Sometimes, we conveniently overlook contradictions in order to proclaim our own shallow victories. Take UFOs, for example. There are still people out there who insist UFOs are real, but must be an invention of ours, super-secret devices with abilities far beyond anything known overtly to conventional science and aeronautics.
That's nonsense, of course, because even a cursory review of the better UFO cases presents us with anomalies generally far removed from any presumably rational human thought or interpretation.
When we devote time and effort to thinking about the phenomenon/phenomena, whether scientists or laymen, UFOs simply drive us nuts. That's why some folks comfort themselves by stubbornly asserting that UFOs are man-made, relieving a lot of mental pressure.
I'm not surprised, therefore, when so many people believe that humans have caused intense and damaging changes in climate -- and will forever refuse to believe otherwise. Don't get me wrong, I entertain certain impressions that we do cause damage, merely because of our numbers on the planet. Wars over fresh, clean and mere traces of water, for instance, will escalate in the future -- a dilemma which wouldn't exist without billions of humans attempting to claim the treacherously minimal fresh water reserves readily available on Earth.
Now, we witness the ongoing BP (British Petroleum) oil leak tragedy, already deadly to humans on the platform and potentially catastrophic to all sea and land life for miles almost inconceivable. Unfathomable?
Yes, some rational minds and folks engaged in the serious business of wishful thinking would prefer that all oil drilling cease immediately, never to return. That won't happen, however, because the world still depends upon petroleum and simply must because currently there's no comparable substitute in quantities demanded by an oil-hungry world. One cannot lubricate the vast intricate mechanisms of the working world with windmill power or solar panels. The reality? In the immediate future and probably beyond that, we're screwed. Oil isn't going away and, if nothing else, we in the USA know very well that China, Russia, and a litany of other nations with petrol-thirstiness unbounded aren't exactly weeping over our likely coastline devastation and packing away their drilling equipment. Whose fault? Their fault. Our fault. Nature's fault. One of those things. Drooling over signage on Earth Day isn't going to help, either, and we may as well let political EPA hacks continue sleeping off their appointments and regulatory powers 'cause waking up and seeing clearly is so beyond the pale.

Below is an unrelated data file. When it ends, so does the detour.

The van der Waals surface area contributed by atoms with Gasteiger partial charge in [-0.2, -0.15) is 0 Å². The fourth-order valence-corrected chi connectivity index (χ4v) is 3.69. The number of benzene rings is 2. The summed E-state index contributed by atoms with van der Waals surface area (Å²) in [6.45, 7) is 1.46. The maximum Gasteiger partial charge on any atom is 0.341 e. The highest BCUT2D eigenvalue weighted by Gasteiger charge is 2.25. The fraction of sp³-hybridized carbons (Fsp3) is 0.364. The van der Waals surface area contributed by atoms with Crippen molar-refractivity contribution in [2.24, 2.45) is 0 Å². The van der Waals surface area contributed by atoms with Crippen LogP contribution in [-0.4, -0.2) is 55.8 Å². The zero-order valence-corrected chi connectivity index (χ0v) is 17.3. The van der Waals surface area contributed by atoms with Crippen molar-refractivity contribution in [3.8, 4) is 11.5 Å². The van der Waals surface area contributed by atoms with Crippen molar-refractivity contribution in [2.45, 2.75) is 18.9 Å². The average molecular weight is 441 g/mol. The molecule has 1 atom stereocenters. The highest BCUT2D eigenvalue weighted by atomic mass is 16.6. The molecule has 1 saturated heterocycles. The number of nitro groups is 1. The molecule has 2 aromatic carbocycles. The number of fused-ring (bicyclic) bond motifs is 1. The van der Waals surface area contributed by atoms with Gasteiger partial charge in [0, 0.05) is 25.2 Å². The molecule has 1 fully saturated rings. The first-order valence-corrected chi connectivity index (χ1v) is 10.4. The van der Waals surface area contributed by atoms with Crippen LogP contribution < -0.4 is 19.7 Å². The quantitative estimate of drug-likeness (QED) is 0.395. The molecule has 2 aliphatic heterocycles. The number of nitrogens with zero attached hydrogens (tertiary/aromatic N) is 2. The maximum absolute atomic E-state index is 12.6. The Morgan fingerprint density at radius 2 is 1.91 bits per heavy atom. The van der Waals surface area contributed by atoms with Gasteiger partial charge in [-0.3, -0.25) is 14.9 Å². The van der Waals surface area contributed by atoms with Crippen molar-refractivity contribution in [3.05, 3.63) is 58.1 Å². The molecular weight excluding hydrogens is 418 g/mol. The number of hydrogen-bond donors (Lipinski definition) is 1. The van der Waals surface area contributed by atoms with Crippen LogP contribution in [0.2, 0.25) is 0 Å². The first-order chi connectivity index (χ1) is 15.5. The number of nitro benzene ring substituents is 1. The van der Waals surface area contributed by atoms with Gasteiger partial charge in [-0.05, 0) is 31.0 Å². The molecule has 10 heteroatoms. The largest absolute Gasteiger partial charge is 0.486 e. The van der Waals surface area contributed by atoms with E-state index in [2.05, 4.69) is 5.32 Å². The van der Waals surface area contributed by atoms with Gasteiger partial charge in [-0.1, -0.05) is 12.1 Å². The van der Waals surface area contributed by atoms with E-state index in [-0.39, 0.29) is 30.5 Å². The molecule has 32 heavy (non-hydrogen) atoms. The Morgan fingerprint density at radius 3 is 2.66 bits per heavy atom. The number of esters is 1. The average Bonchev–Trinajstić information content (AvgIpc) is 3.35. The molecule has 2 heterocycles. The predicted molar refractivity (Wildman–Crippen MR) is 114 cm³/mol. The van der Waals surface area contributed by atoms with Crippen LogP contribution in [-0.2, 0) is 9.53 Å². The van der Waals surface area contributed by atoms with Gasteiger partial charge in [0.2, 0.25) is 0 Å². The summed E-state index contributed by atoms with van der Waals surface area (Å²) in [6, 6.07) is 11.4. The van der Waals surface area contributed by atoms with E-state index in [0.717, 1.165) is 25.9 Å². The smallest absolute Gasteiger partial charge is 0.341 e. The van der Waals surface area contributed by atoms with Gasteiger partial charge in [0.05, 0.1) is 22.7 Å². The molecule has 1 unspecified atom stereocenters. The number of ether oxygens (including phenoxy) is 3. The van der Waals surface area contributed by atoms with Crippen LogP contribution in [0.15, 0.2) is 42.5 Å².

Contemplation. Petroleum comes from the planet, not from some laboratory specializing in squeezing oil from monkey livers. Like volcanic clockwork, one wonders how many times in a millennia the earth's own natural fountains have blasted petroleum into waters teeming with life, murdering creatures with killer crude, a substance destined to become the future human civilization's black gold.
Oh yes, it's a mysterious planet, all right. One need only reference the many books published by William R. Corliss at The Sourcebook Project (there is a Web site), extensive collections of scientific newspaper, magazine and journal articles gleaned from the past which question things we think we know, enigmas still unexplained and planetary cataclysmic events. Gaia, well, she's not always in a festive Disneyland mood, it seems.
Leery I am of those who profess that no crisis should go to waste. The oil disaster will propel them, energized like killer bees in the hot sun, to blame human activity for every ill on the earth, and CO2, though unrelated to the latest petro-calamity, will be portrayed as public enemy #1, surpassing even Iran's throwback knuckle-dragging dictators as a major threat. That's why I find this the perfect moment to return to a news report from March 30.
BBC News quoted Professor James Lovelock -- the very architect who developed the idea of Gaia -- who assures us that it's too late to "save" the planet. Believing climate change unpredictable, Lovelock warns that scientific models can't possibly tell us the future. Scientists, the 90-year-old says, have gone from seriously investigating data to "fudging" information. Even if humans did have a hand in modern climate alterations, he asserts, there's really nothing to be done about it, and basically we should just enjoy our lives while able. Trying to save the planet, according to Lovelock, "is a lot of nonsense."
Society appears to thrive more than ever on nonsense, but if Lovelock is refreshingly correct, can't we at least learn the truth about UFOs before we move on, giving up our place in evolution to the next sloth?